CMC – Latin America and the Caribbean countries (LAC) are expected to benefit from the decision taken by member countries of the World Health Organization (WHO) to approve the UN agency’s 2024-5 programme budget, which includes a 20 per cent increase in assessed contributions.
As a result of the new budget approved at the ongoing 76th World Health Assembly, the WHO global budget has increased to US$6,834.2 million, of which the Region of the Americas will receive US$313.7 million, a 1.2 per cent increase from 2022-2023.
“The Americas remains the most unequal region of the world, yet WHO covers a relatively small portion of PAHO’s operational costs,” said Dr. Jarbas Barbosa, the Pan American Health Organization (PAHO) Director.
“It is crucial that we ensure more equitable distribution of WHO funds so that we can continue to meet the urgent health needs of Latin America and the Caribbean,” he added.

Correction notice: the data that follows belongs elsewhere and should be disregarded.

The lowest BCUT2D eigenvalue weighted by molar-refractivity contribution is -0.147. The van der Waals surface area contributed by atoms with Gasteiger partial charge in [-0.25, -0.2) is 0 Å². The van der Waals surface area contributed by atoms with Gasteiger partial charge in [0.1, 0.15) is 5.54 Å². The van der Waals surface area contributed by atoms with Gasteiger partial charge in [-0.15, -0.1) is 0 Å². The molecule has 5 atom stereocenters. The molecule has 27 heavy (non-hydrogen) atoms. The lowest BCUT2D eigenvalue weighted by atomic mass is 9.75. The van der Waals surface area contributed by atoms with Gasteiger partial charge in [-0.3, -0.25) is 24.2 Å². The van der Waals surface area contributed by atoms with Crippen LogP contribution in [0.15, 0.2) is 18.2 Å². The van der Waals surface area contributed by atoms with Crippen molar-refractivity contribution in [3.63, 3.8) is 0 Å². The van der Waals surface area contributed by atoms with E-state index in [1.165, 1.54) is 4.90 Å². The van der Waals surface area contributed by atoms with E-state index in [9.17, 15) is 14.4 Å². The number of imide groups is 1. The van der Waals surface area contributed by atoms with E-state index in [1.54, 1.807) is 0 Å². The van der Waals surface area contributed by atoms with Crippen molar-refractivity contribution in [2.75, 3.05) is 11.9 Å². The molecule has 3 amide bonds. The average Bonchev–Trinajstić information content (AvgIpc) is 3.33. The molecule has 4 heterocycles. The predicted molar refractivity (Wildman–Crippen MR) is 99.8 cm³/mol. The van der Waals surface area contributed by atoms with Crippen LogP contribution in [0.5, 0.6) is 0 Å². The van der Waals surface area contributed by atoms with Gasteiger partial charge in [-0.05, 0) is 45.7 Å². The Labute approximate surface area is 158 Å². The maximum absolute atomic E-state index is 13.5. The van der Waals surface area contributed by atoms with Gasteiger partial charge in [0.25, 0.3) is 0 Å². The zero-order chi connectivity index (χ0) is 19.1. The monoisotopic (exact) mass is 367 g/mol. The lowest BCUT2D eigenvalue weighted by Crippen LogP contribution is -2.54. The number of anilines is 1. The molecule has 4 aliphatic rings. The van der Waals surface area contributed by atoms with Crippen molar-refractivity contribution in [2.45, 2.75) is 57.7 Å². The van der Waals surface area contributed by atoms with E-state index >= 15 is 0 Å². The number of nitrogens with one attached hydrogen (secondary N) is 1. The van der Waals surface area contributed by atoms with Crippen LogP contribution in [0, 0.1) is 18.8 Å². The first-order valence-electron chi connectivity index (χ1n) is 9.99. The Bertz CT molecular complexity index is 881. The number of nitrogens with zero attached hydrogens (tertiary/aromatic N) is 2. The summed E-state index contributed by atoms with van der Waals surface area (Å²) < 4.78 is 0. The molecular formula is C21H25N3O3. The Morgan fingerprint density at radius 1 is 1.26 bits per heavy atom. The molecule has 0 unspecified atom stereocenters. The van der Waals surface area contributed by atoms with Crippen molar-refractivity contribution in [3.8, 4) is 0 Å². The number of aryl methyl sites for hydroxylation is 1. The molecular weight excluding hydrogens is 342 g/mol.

During the budgetary discussions, PAHO member countries thanked WHO for the consultation and prioritization with countries throughout the budget development process but underscored the need for increased financing for the Americas. Countries urged that this is particularly important given that, historically, less than three-quarters of the approved budget for the Americas has been funded.
“Sufficient and sustainable financing for the region is key to addressing the health inequities that have been exacerbated by the COVID-19 pandemic,” Dr. Barbosa added.
The WHO Director-General, Dr. Tedros Adhanom Ghebreyesus said that this is the first time in the Organization’s 75-year history that such a significant increase in assessed contributions has been approved.
The budgetary increase for the financial period 2024-2025 will also enable WHO to support countries of the Americas in accelerating towards the Sustainable Development Goals and the Organization’s Thirteenth General Programme of Work (GPW13) “triple billion” targets.
St. James South residents welcome concert
Infection prevention and control critical
Prevention better than cure